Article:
What are the Pros and Cons of a Second C-Section?

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  • Written By: Lainie Petersen
  • Edited By: Melissa Wiley
  • Last Modified Date: 27 February 2020
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A second c-section delivery, also known as a cesarean section, has significant benefits and risks for both mother and baby. A second c-section can be the safest option for a woman who wants to avoid the possibility of her uterine scar rupturing during labor, which can cause severe complications for both the pregnant woman and her baby or for a woman who lives in an area where hospitals are unable to perform very quick crash c-sections. Many women wish to avoid a second c-section for some significant reasons, including faster recovery time, the preservation of the ability to safely carry future pregnancies, and avoidance of another surgery and its attendant risks.


The c-section procedure is major abdominal surgery in which a woman's abdomen and uterus are cut open to deliver her baby. While this surgery is commonly performed and has a high success rate, there are risks involved, including those of infection, bad reactions to anesthesia, and problems with healing. In addition, it is stressful for new mothers to recover from surgery while at the same time adjusting to their new baby. Some women also feel cheated by not being able to deliver vaginally and may not be able to breast feed or hold their babies right after they deliver. By delivering a subsequent pregnancy vaginally, sometimes known as a VBAC or vaginal birth after cesarean, a woman can avoid these risks, as well as prevent further scarring to her uterus, which can affect additional pregnancies.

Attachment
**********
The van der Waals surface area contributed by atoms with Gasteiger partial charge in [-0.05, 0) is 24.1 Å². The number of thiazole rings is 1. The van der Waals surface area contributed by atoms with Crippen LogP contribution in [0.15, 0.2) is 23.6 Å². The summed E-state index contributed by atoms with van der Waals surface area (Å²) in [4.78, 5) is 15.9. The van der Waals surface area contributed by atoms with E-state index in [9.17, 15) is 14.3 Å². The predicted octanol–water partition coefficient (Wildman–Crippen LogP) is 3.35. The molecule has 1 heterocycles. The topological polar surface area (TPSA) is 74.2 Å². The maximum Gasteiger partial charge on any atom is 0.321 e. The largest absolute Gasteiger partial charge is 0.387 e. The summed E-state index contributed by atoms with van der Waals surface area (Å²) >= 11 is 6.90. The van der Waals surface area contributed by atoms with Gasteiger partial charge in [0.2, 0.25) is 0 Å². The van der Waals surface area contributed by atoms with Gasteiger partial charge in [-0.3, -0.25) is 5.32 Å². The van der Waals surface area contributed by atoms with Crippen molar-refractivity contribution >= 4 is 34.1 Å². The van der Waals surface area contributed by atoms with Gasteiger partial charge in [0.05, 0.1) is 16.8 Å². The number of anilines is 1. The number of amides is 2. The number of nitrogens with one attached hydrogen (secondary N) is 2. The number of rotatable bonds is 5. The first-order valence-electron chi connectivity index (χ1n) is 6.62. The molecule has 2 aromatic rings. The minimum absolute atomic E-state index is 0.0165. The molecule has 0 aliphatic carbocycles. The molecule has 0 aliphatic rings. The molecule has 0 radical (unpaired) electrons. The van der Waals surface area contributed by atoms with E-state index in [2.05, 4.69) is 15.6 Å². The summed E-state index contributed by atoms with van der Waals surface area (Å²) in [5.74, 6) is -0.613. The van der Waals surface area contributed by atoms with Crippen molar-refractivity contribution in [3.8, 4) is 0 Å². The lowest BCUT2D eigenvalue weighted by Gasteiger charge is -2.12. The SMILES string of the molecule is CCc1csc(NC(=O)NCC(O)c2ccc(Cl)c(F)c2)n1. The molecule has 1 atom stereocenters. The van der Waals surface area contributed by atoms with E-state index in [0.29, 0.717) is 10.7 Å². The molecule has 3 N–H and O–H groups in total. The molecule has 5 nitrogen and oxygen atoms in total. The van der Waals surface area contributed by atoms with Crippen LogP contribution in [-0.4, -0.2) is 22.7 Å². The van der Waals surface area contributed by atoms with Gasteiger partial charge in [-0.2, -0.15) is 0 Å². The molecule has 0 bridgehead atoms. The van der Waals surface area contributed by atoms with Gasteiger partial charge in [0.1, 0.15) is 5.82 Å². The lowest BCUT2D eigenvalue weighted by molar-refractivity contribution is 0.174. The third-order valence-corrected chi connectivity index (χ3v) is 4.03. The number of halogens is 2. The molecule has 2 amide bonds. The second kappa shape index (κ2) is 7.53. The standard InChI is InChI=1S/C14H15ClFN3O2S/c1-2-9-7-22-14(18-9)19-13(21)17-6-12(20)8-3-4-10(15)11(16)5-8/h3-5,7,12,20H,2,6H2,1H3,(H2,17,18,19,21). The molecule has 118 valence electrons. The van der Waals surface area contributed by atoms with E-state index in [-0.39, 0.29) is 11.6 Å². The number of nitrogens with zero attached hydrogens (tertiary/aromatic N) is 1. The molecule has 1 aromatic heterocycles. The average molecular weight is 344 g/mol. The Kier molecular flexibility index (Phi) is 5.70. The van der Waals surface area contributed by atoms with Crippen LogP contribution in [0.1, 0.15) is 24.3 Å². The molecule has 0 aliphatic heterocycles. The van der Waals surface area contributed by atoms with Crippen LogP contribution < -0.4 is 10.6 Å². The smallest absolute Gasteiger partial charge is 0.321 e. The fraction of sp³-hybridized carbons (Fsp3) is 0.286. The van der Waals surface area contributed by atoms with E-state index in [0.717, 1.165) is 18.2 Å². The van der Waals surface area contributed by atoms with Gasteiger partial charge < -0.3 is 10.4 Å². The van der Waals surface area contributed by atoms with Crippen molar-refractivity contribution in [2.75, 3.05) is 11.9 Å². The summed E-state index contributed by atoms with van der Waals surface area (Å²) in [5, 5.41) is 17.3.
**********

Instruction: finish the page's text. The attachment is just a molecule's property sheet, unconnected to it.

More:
Not all women are able to deliver vaginally after a c-section, even if a vaginal birth is planned and attempted. If a woman is carrying a high-risk pregnancy, her baby is very large, or the baby is in any other position than head down, a second c-section may be the safest option. If a pregnant woman has a scar from a previous c-section on a part of her uterus that is thin and vulnerable to rupture, a second c-section may also not be in her best interests. Women and their doctors should also consider the capabilities of their local medical facilities. While some hospitals are well prepared to intervene with a c-section during a troubled delivery, others may not be able to respond quickly enough in a situation where a woman's previous c-section scar ruptures or another, unexpected complication occurs. If complications do occur under such circumstances, any delay could be deadly to mother, child, or both.


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